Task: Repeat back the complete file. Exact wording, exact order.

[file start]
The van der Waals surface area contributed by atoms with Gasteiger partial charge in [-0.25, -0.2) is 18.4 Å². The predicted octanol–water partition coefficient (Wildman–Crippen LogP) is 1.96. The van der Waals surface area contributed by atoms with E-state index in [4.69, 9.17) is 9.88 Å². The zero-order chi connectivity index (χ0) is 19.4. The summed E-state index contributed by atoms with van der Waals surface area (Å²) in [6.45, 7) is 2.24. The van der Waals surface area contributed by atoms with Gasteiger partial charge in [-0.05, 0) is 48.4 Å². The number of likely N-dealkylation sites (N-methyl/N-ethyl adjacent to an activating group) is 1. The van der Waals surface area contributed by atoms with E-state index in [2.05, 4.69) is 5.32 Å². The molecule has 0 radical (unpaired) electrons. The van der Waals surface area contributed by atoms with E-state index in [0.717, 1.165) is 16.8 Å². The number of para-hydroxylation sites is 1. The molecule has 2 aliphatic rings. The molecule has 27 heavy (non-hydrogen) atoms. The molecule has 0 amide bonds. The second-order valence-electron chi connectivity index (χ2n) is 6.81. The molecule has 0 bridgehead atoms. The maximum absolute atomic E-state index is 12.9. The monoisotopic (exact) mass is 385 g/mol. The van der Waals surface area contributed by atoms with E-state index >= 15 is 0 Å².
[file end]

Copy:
The van der Waals surface area contributed by atoms with Gasteiger partial charge in [-0.25, -0.2) is 18.4 Å². The predicted octanol–water partition coefficient (Wildman–Crippen LogP) is 1.96. The van der Waals surface area contributed by atoms with E-state index in [4.69, 9.17) is 9.88 Å². The zero-order chi connectivity index (χ0) is 19.4. The summed E-state index contributed by atoms with van der Waals surface area (Å²) in [6.45, 7) is 2.24. The van der Waals surface area contributed by atoms with Gasteiger partial charge in [-0.05, 0) is 48.4 Å². The number of likely N-dealkylation sites (N-methyl/N-ethyl adjacent to an activating group) is 1. The van der Waals surface area contributed by atoms with E-state index in [2.05, 4.69) is 5.32 Å². The molecule has 0 radical (unpaired) electrons. The van der Waals surface area contributed by atoms with E-state index in [0.717, 1.165) is 16.8 Å². The number of para-hydroxylation sites is 1. The molecule has 2 aliphatic rings. The molecule has 27 heavy (non-hydrogen) atoms. The molecule has 0 amide bonds. The second-order valence-electron chi connectivity index (χ2n) is 6.81. The molecule has 0 bridgehead atoms. The maximum absolute atomic E-state index is 12.9. The monoisotopic (exact) mass is 385 g/mol. The van der Waals surface area contributed by atoms with E-state index >= 15 is 0 Å².